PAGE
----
Dr. Bregje van Wesenbeeck, from Deltares stressed the importance of implementing contextualized, research-based solutions for nature conservation and restoration to build climate resilience. She made a call to work with nature-based solutions that even when more costly or less popular, on the long-term will provide bigger benefits for nature restoration.
We now need to build on this momentum and address the challenges identified during the Resilience Day to meet the resilience-related ambitions of the Paris Agreement. This includes increasing investment, working with nature to build climate resilience, facilitating innovation and building new partnerships comprising governments, businesses, investors, international organizations, civil society and local stakeholders.
The UN Climate Resilience Initiative A2R and its Partners are making plans to do this and invite others to join them in three immediate areas:
- To work together under the Talanoa Dialogue so that it includes a substantive discussion on resilience and actions on resilience have a strong people-centred approach.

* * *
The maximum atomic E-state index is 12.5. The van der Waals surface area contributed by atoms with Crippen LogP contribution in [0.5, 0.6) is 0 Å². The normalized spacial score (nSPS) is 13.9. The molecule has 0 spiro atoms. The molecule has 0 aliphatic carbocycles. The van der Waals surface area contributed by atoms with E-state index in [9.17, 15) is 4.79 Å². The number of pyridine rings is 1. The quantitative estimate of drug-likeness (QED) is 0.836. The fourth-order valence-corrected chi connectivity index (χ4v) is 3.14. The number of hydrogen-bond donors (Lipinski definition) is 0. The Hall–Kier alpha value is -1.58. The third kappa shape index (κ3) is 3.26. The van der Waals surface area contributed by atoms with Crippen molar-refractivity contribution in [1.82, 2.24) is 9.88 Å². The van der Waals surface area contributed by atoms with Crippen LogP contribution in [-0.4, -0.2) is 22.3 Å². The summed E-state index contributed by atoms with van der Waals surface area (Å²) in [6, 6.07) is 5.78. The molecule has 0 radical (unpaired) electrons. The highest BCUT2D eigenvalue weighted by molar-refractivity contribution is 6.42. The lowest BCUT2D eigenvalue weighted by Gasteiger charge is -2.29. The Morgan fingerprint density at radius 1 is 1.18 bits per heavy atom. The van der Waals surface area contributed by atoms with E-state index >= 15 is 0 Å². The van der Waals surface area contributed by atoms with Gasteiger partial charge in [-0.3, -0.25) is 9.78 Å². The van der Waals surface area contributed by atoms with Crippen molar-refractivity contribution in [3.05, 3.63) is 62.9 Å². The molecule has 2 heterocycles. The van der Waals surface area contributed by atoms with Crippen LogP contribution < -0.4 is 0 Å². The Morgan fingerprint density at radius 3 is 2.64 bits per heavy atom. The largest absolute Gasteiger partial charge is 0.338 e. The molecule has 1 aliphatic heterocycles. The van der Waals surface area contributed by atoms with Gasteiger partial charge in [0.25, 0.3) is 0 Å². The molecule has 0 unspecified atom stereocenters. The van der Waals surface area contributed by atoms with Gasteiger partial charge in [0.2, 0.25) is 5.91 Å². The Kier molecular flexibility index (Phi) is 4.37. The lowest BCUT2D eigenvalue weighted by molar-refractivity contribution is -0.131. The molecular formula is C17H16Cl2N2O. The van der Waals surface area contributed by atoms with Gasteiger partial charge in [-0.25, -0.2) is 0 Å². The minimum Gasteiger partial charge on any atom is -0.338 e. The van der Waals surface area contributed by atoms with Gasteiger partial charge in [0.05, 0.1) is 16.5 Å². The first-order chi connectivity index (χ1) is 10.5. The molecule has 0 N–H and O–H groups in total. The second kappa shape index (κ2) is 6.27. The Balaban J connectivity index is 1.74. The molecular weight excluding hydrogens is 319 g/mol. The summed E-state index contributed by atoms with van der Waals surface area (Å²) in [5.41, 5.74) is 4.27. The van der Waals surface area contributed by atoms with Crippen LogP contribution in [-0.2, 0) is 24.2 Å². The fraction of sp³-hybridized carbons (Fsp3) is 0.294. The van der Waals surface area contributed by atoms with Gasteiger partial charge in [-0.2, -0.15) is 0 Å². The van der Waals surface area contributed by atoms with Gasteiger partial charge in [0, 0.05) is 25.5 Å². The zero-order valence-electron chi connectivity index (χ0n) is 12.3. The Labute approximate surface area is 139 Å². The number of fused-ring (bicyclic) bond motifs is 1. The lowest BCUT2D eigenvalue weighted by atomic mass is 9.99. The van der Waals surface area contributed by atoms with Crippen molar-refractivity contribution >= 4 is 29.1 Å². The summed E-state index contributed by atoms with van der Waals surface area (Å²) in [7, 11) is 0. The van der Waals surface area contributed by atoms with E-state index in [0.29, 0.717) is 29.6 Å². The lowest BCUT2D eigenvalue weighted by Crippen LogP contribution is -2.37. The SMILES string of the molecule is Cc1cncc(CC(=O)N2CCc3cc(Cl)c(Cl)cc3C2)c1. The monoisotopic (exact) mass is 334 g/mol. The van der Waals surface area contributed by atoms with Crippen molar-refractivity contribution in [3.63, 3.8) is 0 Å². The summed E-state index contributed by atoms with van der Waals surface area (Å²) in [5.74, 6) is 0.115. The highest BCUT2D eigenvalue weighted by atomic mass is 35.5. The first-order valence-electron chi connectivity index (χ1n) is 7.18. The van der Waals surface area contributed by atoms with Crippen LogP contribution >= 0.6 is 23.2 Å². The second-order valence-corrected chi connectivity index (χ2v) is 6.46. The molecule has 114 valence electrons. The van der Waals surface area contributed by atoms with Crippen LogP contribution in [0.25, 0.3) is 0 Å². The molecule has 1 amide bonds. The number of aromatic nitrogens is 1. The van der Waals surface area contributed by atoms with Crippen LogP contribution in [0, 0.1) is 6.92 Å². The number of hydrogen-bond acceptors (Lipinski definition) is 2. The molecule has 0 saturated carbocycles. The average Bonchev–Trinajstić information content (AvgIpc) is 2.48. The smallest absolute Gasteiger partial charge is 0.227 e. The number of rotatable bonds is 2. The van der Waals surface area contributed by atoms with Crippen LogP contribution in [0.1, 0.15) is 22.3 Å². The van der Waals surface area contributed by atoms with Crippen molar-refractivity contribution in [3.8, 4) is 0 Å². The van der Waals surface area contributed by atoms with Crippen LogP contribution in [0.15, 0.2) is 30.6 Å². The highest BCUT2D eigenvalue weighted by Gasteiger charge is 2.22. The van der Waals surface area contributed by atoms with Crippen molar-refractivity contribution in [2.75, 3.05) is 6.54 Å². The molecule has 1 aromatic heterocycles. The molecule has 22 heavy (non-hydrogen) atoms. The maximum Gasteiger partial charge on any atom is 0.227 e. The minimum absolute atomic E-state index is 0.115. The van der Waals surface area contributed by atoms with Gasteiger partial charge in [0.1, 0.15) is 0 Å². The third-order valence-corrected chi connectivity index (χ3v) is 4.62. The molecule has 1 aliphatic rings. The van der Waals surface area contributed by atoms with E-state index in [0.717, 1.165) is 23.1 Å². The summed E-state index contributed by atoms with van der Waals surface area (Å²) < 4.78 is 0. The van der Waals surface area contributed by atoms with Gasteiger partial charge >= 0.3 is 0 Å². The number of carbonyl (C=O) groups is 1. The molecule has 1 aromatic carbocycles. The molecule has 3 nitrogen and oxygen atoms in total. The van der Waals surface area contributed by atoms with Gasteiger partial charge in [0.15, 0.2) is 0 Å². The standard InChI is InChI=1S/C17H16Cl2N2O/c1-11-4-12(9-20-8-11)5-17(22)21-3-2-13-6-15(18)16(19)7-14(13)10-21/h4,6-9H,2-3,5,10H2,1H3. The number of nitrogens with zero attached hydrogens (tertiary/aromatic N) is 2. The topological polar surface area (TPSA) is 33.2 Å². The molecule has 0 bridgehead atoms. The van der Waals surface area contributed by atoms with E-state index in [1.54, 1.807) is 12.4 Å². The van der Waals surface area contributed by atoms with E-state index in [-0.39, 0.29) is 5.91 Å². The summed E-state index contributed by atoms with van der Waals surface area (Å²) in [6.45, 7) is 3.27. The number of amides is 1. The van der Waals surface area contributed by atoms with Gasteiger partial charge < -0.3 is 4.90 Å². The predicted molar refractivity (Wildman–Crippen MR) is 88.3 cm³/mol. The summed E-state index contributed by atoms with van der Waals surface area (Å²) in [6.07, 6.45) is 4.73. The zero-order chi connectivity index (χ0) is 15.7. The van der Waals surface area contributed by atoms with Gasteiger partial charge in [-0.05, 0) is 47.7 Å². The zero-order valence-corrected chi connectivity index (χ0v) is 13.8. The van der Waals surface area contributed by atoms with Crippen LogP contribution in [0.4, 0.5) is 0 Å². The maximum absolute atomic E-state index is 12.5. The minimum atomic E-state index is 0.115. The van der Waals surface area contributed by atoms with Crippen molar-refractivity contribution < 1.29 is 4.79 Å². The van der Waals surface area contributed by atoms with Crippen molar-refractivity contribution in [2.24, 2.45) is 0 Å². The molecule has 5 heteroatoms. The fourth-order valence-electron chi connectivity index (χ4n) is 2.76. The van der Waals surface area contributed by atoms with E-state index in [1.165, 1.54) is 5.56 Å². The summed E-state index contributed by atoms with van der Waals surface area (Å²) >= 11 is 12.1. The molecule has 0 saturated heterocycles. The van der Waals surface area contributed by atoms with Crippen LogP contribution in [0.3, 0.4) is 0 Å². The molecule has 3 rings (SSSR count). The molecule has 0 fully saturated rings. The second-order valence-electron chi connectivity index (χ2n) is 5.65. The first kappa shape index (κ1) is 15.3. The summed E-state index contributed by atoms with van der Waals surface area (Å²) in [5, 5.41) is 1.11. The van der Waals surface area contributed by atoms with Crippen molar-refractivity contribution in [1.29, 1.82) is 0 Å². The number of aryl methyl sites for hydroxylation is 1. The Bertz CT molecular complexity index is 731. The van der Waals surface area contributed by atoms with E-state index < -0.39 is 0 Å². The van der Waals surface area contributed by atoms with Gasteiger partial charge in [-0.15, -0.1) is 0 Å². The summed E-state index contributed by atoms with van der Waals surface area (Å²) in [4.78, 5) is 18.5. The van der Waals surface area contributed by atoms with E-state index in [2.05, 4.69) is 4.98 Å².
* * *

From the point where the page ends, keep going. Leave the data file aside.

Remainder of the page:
- To strengthen understanding and knowledge of climate resilience and the transformations, innovations and solutions needed to build resilient communities, businesses and economies.
- To catalyse and help generate new public- private blended financing mechanisms, including appropriate and accountable insurance schemes that strengthen climate resilience as well as mechanisms that improve access to climate finance for local actors working with most at-risk communities.
 23rd Conference of Parties of the UN Framework Convention on Climate Change UNFCCC
All images courtesy of the Red Cross Red Crescent Climate Centre.